A step-by-step approach to determining customer primacy

              Scott Earwood

The financial industry is missing a standard definition of customer primacy which has wheeled banks into creating their own; some have built a “one-size-fits-all” definition based on product mixes or transactions, while others establish primacy based on a threshold number of products a customer has purchased. As a result, many banks believe they have more primary relationships than they actually do, generating a false sense of accomplishment.

The biggest issue with any of these definitions is the idea of customer primacy as a binary designation, not a continuum. Many banks have a set criterion of primacy, and once that is met, they define the relationship as primary or not and move on to the next customer. In reality, these guidelines only reveal clues of “how” primary a bank is for a customer rather than “if” a bank is primary for a customer.  Banks can use these clues to develop an understanding of a customers’ levels or tiers of primacy. White Clay has created a step-by-step approach to help banks achieve a greater degree of primacy, helping them capture long-term revenue opportunities and create stickier relationships.

Understanding customer primacy starts with usable data. While this may be a challenge for most financial institutions, leveraging the expertise and knowledge of strategic partners like White Clay can help them make the most of the data they already have. There’s value in transforming raw data into a readable and usable format for bankers to better determine customers’ needs based on their product usage and transactions. For example, bankers can gain visibility into their customers’ engagement patterns, including the frequency of transactions. These patterns can present new opportunities to engage and deliver value to customers.

After combining, curating, and standardizing data across the organization, technology partners can help banks use the smart data to build accurate, household relationships. These relationships will provide insights into every customer’s critical metrics:pricing, capital consumption, risk expense, revenue, direct expense, and return on capital. With this new level of visibility, bankers can determine how to proceed with each relationship and what incremental improvements are needed to boost shareholder return in the long run.

Once client relationships and households are built, banks can have a better idea of how to price their relationships right, uncovering the most profitable path for the future.Over time, every customer relationship will become more profitable as the bank finds opportunities both large and small to provide better fitted products and services that their customers need.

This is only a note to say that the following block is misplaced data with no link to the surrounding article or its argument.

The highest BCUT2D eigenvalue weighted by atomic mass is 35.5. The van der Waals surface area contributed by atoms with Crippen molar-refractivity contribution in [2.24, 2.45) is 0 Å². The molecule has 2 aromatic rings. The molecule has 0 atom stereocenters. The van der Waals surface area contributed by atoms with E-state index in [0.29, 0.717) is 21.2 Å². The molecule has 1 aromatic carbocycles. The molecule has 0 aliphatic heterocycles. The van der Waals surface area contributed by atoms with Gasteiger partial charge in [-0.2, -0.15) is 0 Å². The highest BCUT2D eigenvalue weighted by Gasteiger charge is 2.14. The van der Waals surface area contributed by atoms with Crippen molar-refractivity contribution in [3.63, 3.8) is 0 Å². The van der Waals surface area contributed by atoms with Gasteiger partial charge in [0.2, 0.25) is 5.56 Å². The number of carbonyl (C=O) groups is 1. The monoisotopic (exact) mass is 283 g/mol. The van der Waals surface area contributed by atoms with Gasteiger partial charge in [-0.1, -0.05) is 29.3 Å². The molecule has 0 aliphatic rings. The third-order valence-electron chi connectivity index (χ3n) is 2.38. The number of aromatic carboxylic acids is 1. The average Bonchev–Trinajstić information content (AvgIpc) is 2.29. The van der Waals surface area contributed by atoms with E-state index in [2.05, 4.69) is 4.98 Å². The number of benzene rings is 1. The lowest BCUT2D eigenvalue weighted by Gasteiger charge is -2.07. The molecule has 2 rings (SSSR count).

The last step is to enhance all these efforts with AI, helping banks determine which opportunities can increase customers’ primacy. With an AI engine, bankers can gain a better understanding of account activity and can make more informed recommendations when speaking to customers. This information can help them improve the customers’ banking experience and overall financial health.

For example, the AI engine might find that a customeris spending $20,000 on their American Express card monthly;or that they have taken out a car loan with Wells Fargo; or that deposits are up in the past quarter, indicating that their business is going well. This newlevel of detailwill help bankers understand potential banking needs based on behaviors, finding ways to make it easier for their customers to bank with them.

This approach will also eliminate the manual processes used to determine primacy today, taking the analysis, compilation and aggregation work out of bankers’ hands, enabling them to focus on building and nurturing relationships with their clients.

Penn. – based First Keystone Community Bank, a White Clay client, followed this process and uncovered new useful insights about their client relationships. For example, the bank found that customers that become regular transactors stayed 5.5 years longer with the bank and produced $2,500 more in annual net income. Moreover, First Keystone discovered that each primacy tier increased the lifetime value of a customer by 10%. These insights delivered specific customers to target and triggered new opportunities to engage with those customers to drive revenue growth.

For financial institutions, customer primacy can help them increase profitability and lifetime value, as well as drive shareholder return. For bankers, this information helps them optimize and understand the entirety of their relationships, saving them time spent analyzing customer primacy. And for customers, being a primary customer will help improve their financial health and save them time. Having an accurate methodology of determining customer primacy, and enhancing it with AI, is a win-win-win situation for everyone.

About Author:
Scott Earwood is the Director of Bank Solutions at White Clay, a company that provides financial institutions with a single source of truth to optimize revenue and deliver value to customers and shareholders. Scott helps banks optimize capital and revenue through pricing and profitability of new and existing clients.